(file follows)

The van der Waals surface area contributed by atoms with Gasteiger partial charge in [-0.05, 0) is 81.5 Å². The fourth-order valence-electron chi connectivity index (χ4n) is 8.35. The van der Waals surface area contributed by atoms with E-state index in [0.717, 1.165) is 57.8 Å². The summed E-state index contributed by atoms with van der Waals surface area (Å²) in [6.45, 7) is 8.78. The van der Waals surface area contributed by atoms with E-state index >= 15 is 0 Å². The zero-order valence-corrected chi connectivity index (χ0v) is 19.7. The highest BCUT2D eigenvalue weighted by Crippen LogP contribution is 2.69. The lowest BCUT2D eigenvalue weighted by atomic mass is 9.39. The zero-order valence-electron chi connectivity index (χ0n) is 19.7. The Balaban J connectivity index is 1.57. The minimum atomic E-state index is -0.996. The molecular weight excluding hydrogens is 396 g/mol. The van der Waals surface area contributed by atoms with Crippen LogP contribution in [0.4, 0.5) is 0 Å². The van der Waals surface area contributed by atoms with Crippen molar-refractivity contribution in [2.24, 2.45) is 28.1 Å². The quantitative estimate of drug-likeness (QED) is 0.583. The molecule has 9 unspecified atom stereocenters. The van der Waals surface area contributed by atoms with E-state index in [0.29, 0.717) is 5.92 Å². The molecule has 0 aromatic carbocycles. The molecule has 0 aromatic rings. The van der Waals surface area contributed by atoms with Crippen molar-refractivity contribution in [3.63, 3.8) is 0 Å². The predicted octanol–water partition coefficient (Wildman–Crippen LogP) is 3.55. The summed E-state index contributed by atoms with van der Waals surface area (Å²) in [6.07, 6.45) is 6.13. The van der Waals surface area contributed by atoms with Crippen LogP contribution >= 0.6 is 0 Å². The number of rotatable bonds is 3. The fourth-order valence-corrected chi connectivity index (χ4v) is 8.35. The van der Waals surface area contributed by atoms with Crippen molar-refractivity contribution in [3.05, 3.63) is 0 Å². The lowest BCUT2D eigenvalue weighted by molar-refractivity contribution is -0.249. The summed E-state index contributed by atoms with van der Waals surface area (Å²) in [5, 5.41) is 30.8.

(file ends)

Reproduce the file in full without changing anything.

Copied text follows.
The van der Waals surface area contributed by atoms with Gasteiger partial charge in [-0.05, 0) is 81.5 Å². The fourth-order valence-electron chi connectivity index (χ4n) is 8.35. The van der Waals surface area contributed by atoms with E-state index in [0.717, 1.165) is 57.8 Å². The summed E-state index contributed by atoms with van der Waals surface area (Å²) in [6.45, 7) is 8.78. The van der Waals surface area contributed by atoms with E-state index >= 15 is 0 Å². The zero-order valence-corrected chi connectivity index (χ0v) is 19.7. The highest BCUT2D eigenvalue weighted by Crippen LogP contribution is 2.69. The lowest BCUT2D eigenvalue weighted by atomic mass is 9.39. The zero-order valence-electron chi connectivity index (χ0n) is 19.7. The Balaban J connectivity index is 1.57. The minimum atomic E-state index is -0.996. The molecular weight excluding hydrogens is 396 g/mol. The van der Waals surface area contributed by atoms with Crippen LogP contribution in [0.4, 0.5) is 0 Å². The van der Waals surface area contributed by atoms with Crippen molar-refractivity contribution in [2.24, 2.45) is 28.1 Å². The quantitative estimate of drug-likeness (QED) is 0.583. The molecule has 9 unspecified atom stereocenters. The van der Waals surface area contributed by atoms with E-state index in [0.29, 0.717) is 5.92 Å². The molecule has 0 aromatic carbocycles. The molecule has 0 aromatic rings. The van der Waals surface area contributed by atoms with Crippen molar-refractivity contribution in [3.63, 3.8) is 0 Å². The predicted octanol–water partition coefficient (Wildman–Crippen LogP) is 3.55. The summed E-state index contributed by atoms with van der Waals surface area (Å²) in [6.07, 6.45) is 6.13. The van der Waals surface area contributed by atoms with Crippen LogP contribution >= 0.6 is 0 Å². The number of rotatable bonds is 3. The fourth-order valence-corrected chi connectivity index (χ4v) is 8.35. The van der Waals surface area contributed by atoms with Crippen molar-refractivity contribution in [3.05, 3.63) is 0 Å². The lowest BCUT2D eigenvalue weighted by molar-refractivity contribution is -0.249. The summed E-state index contributed by atoms with van der Waals surface area (Å²) in [5, 5.41) is 30.8.